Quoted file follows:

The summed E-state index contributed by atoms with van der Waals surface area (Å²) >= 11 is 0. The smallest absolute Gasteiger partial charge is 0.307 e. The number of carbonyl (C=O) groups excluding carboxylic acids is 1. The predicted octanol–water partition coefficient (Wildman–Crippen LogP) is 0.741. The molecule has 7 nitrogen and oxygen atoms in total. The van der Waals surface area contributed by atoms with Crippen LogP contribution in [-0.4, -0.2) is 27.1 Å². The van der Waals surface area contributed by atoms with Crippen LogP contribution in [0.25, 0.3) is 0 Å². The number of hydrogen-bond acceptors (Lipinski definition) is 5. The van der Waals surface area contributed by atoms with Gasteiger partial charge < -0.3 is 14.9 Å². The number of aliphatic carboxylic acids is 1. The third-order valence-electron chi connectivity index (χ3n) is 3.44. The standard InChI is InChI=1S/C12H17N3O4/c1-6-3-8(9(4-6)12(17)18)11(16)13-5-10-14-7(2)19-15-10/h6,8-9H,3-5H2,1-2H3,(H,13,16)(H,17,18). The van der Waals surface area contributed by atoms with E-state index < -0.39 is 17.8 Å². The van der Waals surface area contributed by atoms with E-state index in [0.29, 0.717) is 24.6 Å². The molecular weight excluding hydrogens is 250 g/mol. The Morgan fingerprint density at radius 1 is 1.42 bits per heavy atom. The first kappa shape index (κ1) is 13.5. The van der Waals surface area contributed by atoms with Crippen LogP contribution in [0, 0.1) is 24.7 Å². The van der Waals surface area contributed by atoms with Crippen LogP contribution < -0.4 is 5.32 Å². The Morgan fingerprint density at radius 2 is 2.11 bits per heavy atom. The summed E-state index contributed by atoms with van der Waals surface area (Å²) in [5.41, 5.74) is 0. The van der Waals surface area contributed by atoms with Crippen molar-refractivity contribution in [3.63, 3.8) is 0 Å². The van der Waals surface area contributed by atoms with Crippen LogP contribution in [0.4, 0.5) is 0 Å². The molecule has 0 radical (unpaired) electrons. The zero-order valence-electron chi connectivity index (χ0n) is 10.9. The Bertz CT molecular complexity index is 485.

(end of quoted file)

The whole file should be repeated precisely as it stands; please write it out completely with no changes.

The summed E-state index contributed by atoms with van der Waals surface area (Å²) >= 11 is 0. The smallest absolute Gasteiger partial charge is 0.307 e. The number of carbonyl (C=O) groups excluding carboxylic acids is 1. The predicted octanol–water partition coefficient (Wildman–Crippen LogP) is 0.741. The molecule has 7 nitrogen and oxygen atoms in total. The van der Waals surface area contributed by atoms with Crippen LogP contribution in [-0.4, -0.2) is 27.1 Å². The van der Waals surface area contributed by atoms with Crippen LogP contribution in [0.25, 0.3) is 0 Å². The number of hydrogen-bond acceptors (Lipinski definition) is 5. The van der Waals surface area contributed by atoms with Gasteiger partial charge < -0.3 is 14.9 Å². The number of aliphatic carboxylic acids is 1. The third-order valence-electron chi connectivity index (χ3n) is 3.44. The standard InChI is InChI=1S/C12H17N3O4/c1-6-3-8(9(4-6)12(17)18)11(16)13-5-10-14-7(2)19-15-10/h6,8-9H,3-5H2,1-2H3,(H,13,16)(H,17,18). The van der Waals surface area contributed by atoms with E-state index < -0.39 is 17.8 Å². The van der Waals surface area contributed by atoms with E-state index in [0.29, 0.717) is 24.6 Å². The molecular weight excluding hydrogens is 250 g/mol. The Morgan fingerprint density at radius 1 is 1.42 bits per heavy atom. The first kappa shape index (κ1) is 13.5. The van der Waals surface area contributed by atoms with Crippen LogP contribution in [0, 0.1) is 24.7 Å². The van der Waals surface area contributed by atoms with Crippen LogP contribution < -0.4 is 5.32 Å². The Morgan fingerprint density at radius 2 is 2.11 bits per heavy atom. The summed E-state index contributed by atoms with van der Waals surface area (Å²) in [5.41, 5.74) is 0. The van der Waals surface area contributed by atoms with Crippen molar-refractivity contribution in [3.63, 3.8) is 0 Å². The van der Waals surface area contributed by atoms with Crippen LogP contribution in [0.4, 0.5) is 0 Å². The molecule has 0 radical (unpaired) electrons. The zero-order valence-electron chi connectivity index (χ0n) is 10.9. The Bertz CT molecular complexity index is 485.